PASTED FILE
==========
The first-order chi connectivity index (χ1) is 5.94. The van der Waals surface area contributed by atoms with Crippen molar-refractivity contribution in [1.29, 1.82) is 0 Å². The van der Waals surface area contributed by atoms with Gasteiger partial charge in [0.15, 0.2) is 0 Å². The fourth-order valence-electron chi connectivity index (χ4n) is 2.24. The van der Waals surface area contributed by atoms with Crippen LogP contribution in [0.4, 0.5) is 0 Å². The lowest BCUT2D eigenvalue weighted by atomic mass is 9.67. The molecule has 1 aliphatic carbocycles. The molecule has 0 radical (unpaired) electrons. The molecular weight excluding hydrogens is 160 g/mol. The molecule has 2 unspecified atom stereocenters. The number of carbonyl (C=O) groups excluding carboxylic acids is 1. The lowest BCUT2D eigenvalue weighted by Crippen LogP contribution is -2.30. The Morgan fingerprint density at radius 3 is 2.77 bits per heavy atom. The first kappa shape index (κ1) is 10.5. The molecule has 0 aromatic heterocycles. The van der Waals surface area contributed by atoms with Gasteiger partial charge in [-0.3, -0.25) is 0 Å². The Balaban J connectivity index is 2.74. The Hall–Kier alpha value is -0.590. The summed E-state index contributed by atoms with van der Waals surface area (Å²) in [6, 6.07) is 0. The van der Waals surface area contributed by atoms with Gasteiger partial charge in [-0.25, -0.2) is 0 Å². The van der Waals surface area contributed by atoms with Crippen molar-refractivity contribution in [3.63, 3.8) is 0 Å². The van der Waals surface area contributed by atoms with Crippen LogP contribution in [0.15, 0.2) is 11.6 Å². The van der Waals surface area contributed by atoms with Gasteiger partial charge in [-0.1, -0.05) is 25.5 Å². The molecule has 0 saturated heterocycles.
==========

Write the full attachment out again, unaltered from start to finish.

The first-order chi connectivity index (χ1) is 5.94. The van der Waals surface area contributed by atoms with Crippen molar-refractivity contribution in [1.29, 1.82) is 0 Å². The van der Waals surface area contributed by atoms with Gasteiger partial charge in [0.15, 0.2) is 0 Å². The fourth-order valence-electron chi connectivity index (χ4n) is 2.24. The van der Waals surface area contributed by atoms with Crippen LogP contribution in [0.4, 0.5) is 0 Å². The lowest BCUT2D eigenvalue weighted by atomic mass is 9.67. The molecule has 1 aliphatic carbocycles. The molecule has 0 radical (unpaired) electrons. The molecular weight excluding hydrogens is 160 g/mol. The molecule has 2 unspecified atom stereocenters. The number of carbonyl (C=O) groups excluding carboxylic acids is 1. The lowest BCUT2D eigenvalue weighted by Crippen LogP contribution is -2.30. The Morgan fingerprint density at radius 3 is 2.77 bits per heavy atom. The first kappa shape index (κ1) is 10.5. The molecule has 0 aromatic heterocycles. The van der Waals surface area contributed by atoms with Gasteiger partial charge in [-0.3, -0.25) is 0 Å². The Balaban J connectivity index is 2.74. The Hall–Kier alpha value is -0.590. The summed E-state index contributed by atoms with van der Waals surface area (Å²) in [6, 6.07) is 0. The van der Waals surface area contributed by atoms with Gasteiger partial charge in [-0.25, -0.2) is 0 Å². The van der Waals surface area contributed by atoms with Crippen molar-refractivity contribution in [3.63, 3.8) is 0 Å². The van der Waals surface area contributed by atoms with Crippen LogP contribution in [0.15, 0.2) is 11.6 Å². The van der Waals surface area contributed by atoms with Gasteiger partial charge in [-0.1, -0.05) is 25.5 Å². The molecule has 0 saturated heterocycles.